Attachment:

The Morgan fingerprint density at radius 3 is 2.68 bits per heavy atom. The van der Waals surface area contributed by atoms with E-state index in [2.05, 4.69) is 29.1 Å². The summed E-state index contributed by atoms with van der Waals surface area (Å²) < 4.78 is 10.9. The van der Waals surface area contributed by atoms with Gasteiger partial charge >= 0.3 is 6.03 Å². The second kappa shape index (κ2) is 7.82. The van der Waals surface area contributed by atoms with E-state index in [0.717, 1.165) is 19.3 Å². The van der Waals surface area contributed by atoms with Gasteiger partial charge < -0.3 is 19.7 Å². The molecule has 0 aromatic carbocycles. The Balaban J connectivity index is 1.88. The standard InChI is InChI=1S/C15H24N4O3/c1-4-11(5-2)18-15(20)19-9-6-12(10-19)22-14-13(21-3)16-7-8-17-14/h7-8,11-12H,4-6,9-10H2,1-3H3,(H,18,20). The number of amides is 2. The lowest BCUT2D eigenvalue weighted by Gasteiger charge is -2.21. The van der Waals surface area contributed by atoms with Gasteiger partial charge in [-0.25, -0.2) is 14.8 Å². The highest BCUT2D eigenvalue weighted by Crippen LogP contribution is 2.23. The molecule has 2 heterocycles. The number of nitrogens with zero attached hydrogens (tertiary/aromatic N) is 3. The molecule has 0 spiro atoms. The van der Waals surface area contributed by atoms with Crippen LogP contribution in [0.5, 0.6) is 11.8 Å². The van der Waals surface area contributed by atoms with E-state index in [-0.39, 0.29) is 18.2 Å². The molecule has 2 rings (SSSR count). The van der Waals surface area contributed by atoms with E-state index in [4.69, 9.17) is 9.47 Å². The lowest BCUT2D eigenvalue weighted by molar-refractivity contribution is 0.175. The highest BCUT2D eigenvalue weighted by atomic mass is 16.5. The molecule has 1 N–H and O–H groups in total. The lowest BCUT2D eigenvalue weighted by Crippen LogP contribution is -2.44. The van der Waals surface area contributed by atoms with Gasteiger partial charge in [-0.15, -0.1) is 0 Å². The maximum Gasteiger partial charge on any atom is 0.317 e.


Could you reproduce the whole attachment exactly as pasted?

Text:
The Morgan fingerprint density at radius 3 is 2.68 bits per heavy atom. The van der Waals surface area contributed by atoms with E-state index in [2.05, 4.69) is 29.1 Å². The summed E-state index contributed by atoms with van der Waals surface area (Å²) < 4.78 is 10.9. The van der Waals surface area contributed by atoms with Gasteiger partial charge >= 0.3 is 6.03 Å². The second kappa shape index (κ2) is 7.82. The van der Waals surface area contributed by atoms with E-state index in [0.717, 1.165) is 19.3 Å². The van der Waals surface area contributed by atoms with Gasteiger partial charge < -0.3 is 19.7 Å². The molecule has 0 aromatic carbocycles. The Balaban J connectivity index is 1.88. The standard InChI is InChI=1S/C15H24N4O3/c1-4-11(5-2)18-15(20)19-9-6-12(10-19)22-14-13(21-3)16-7-8-17-14/h7-8,11-12H,4-6,9-10H2,1-3H3,(H,18,20). The number of amides is 2. The lowest BCUT2D eigenvalue weighted by Gasteiger charge is -2.21. The van der Waals surface area contributed by atoms with Gasteiger partial charge in [-0.25, -0.2) is 14.8 Å². The highest BCUT2D eigenvalue weighted by Crippen LogP contribution is 2.23. The molecule has 2 heterocycles. The number of nitrogens with zero attached hydrogens (tertiary/aromatic N) is 3. The molecule has 0 spiro atoms. The van der Waals surface area contributed by atoms with Crippen LogP contribution in [0.5, 0.6) is 11.8 Å². The van der Waals surface area contributed by atoms with E-state index in [-0.39, 0.29) is 18.2 Å². The molecule has 2 rings (SSSR count). The van der Waals surface area contributed by atoms with E-state index in [4.69, 9.17) is 9.47 Å². The lowest BCUT2D eigenvalue weighted by molar-refractivity contribution is 0.175. The highest BCUT2D eigenvalue weighted by atomic mass is 16.5. The molecule has 1 N–H and O–H groups in total. The lowest BCUT2D eigenvalue weighted by Crippen LogP contribution is -2.44. The van der Waals surface area contributed by atoms with Gasteiger partial charge in [-0.15, -0.1) is 0 Å². The maximum Gasteiger partial charge on any atom is 0.317 e.